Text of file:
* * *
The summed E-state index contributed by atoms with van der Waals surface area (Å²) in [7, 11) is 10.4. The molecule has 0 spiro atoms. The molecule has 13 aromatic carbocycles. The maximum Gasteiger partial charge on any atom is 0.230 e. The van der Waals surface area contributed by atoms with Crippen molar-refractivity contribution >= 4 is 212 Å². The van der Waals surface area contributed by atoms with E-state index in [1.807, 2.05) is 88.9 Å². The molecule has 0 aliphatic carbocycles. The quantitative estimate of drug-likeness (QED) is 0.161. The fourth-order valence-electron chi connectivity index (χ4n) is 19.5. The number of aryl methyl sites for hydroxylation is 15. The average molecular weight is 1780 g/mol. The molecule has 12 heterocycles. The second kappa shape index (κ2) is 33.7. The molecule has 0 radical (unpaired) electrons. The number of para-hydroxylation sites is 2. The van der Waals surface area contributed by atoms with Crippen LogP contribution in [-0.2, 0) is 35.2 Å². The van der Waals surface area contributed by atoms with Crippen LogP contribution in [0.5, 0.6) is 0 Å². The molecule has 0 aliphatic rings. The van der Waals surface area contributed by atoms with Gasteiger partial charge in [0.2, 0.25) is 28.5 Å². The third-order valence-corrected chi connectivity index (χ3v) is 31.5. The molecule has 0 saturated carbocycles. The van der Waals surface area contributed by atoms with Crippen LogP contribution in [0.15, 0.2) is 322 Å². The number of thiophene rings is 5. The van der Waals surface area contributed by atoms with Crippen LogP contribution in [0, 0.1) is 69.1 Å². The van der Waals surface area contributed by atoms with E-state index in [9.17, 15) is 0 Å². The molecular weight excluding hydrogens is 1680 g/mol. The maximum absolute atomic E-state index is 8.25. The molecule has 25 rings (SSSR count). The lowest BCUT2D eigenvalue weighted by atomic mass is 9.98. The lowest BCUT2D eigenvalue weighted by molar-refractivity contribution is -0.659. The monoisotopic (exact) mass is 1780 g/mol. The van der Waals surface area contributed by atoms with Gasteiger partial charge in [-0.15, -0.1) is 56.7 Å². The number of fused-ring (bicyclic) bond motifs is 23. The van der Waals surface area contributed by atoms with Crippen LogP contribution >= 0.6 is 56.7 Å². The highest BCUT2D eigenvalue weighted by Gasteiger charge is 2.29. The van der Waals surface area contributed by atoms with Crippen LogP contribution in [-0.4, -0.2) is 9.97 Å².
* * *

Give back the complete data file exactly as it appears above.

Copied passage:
The summed E-state index contributed by atoms with van der Waals surface area (Å²) in [7, 11) is 10.4. The molecule has 0 spiro atoms. The molecule has 13 aromatic carbocycles. The maximum Gasteiger partial charge on any atom is 0.230 e. The van der Waals surface area contributed by atoms with Crippen molar-refractivity contribution >= 4 is 212 Å². The van der Waals surface area contributed by atoms with E-state index in [1.807, 2.05) is 88.9 Å². The molecule has 0 aliphatic carbocycles. The quantitative estimate of drug-likeness (QED) is 0.161. The fourth-order valence-electron chi connectivity index (χ4n) is 19.5. The number of aryl methyl sites for hydroxylation is 15. The average molecular weight is 1780 g/mol. The molecule has 12 heterocycles. The second kappa shape index (κ2) is 33.7. The molecule has 0 radical (unpaired) electrons. The number of para-hydroxylation sites is 2. The van der Waals surface area contributed by atoms with Crippen LogP contribution in [-0.2, 0) is 35.2 Å². The van der Waals surface area contributed by atoms with Crippen LogP contribution in [0.5, 0.6) is 0 Å². The molecule has 0 aliphatic rings. The van der Waals surface area contributed by atoms with Gasteiger partial charge in [0.2, 0.25) is 28.5 Å². The third-order valence-corrected chi connectivity index (χ3v) is 31.5. The molecule has 0 saturated carbocycles. The van der Waals surface area contributed by atoms with Crippen LogP contribution in [0.15, 0.2) is 322 Å². The number of thiophene rings is 5. The van der Waals surface area contributed by atoms with Crippen LogP contribution in [0, 0.1) is 69.1 Å². The van der Waals surface area contributed by atoms with E-state index in [9.17, 15) is 0 Å². The molecular weight excluding hydrogens is 1680 g/mol. The maximum absolute atomic E-state index is 8.25. The molecule has 25 rings (SSSR count). The lowest BCUT2D eigenvalue weighted by atomic mass is 9.98. The lowest BCUT2D eigenvalue weighted by molar-refractivity contribution is -0.659. The monoisotopic (exact) mass is 1780 g/mol. The van der Waals surface area contributed by atoms with Gasteiger partial charge in [-0.15, -0.1) is 56.7 Å². The number of fused-ring (bicyclic) bond motifs is 23. The van der Waals surface area contributed by atoms with Crippen LogP contribution >= 0.6 is 56.7 Å². The highest BCUT2D eigenvalue weighted by Gasteiger charge is 2.29. The van der Waals surface area contributed by atoms with Crippen LogP contribution in [-0.4, -0.2) is 9.97 Å².